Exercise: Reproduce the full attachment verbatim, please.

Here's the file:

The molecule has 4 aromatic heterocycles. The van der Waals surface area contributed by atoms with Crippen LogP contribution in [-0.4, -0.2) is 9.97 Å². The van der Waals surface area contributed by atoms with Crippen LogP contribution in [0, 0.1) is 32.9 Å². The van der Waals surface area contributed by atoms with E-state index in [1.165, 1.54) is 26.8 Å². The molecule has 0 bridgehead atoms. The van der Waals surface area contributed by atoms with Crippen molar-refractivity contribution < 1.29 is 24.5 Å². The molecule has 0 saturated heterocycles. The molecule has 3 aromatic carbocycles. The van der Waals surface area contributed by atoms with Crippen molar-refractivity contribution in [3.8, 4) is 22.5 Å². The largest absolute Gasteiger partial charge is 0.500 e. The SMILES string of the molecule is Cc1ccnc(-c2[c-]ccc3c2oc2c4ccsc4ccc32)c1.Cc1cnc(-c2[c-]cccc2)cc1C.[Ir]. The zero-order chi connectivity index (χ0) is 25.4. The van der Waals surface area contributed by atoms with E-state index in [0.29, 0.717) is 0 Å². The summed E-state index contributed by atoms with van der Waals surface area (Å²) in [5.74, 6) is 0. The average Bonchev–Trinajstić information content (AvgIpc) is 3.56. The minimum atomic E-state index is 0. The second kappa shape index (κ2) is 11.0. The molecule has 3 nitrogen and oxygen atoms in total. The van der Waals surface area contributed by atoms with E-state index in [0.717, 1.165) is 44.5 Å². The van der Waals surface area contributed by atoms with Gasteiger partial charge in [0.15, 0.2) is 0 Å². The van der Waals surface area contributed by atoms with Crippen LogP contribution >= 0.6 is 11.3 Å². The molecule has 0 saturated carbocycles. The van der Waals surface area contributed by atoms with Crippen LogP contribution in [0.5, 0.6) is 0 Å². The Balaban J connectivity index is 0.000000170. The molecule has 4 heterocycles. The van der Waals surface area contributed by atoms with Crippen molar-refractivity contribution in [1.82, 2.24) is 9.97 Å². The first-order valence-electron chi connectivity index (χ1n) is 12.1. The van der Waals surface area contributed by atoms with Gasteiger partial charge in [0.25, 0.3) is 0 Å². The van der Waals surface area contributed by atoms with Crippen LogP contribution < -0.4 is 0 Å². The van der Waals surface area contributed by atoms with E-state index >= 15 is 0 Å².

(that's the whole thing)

The molecule has 4 aromatic heterocycles. The van der Waals surface area contributed by atoms with Crippen LogP contribution in [-0.4, -0.2) is 9.97 Å². The van der Waals surface area contributed by atoms with Crippen LogP contribution in [0, 0.1) is 32.9 Å². The van der Waals surface area contributed by atoms with E-state index in [1.165, 1.54) is 26.8 Å². The molecule has 0 bridgehead atoms. The van der Waals surface area contributed by atoms with Crippen molar-refractivity contribution < 1.29 is 24.5 Å². The molecule has 0 saturated heterocycles. The molecule has 3 aromatic carbocycles. The van der Waals surface area contributed by atoms with Crippen molar-refractivity contribution in [3.8, 4) is 22.5 Å². The largest absolute Gasteiger partial charge is 0.500 e. The SMILES string of the molecule is Cc1ccnc(-c2[c-]ccc3c2oc2c4ccsc4ccc32)c1.Cc1cnc(-c2[c-]cccc2)cc1C.[Ir]. The zero-order chi connectivity index (χ0) is 25.4. The van der Waals surface area contributed by atoms with E-state index in [0.29, 0.717) is 0 Å². The summed E-state index contributed by atoms with van der Waals surface area (Å²) in [5.74, 6) is 0. The average Bonchev–Trinajstić information content (AvgIpc) is 3.56. The minimum atomic E-state index is 0. The second kappa shape index (κ2) is 11.0. The molecule has 3 nitrogen and oxygen atoms in total. The van der Waals surface area contributed by atoms with E-state index in [0.717, 1.165) is 44.5 Å². The van der Waals surface area contributed by atoms with Gasteiger partial charge in [0.15, 0.2) is 0 Å². The van der Waals surface area contributed by atoms with Crippen LogP contribution >= 0.6 is 11.3 Å². The molecule has 0 saturated carbocycles. The van der Waals surface area contributed by atoms with Crippen LogP contribution in [0.5, 0.6) is 0 Å². The Balaban J connectivity index is 0.000000170. The molecule has 4 heterocycles. The van der Waals surface area contributed by atoms with Crippen molar-refractivity contribution in [1.82, 2.24) is 9.97 Å². The first-order valence-electron chi connectivity index (χ1n) is 12.1. The van der Waals surface area contributed by atoms with Gasteiger partial charge in [0.25, 0.3) is 0 Å². The van der Waals surface area contributed by atoms with Crippen LogP contribution < -0.4 is 0 Å². The van der Waals surface area contributed by atoms with E-state index >= 15 is 0 Å².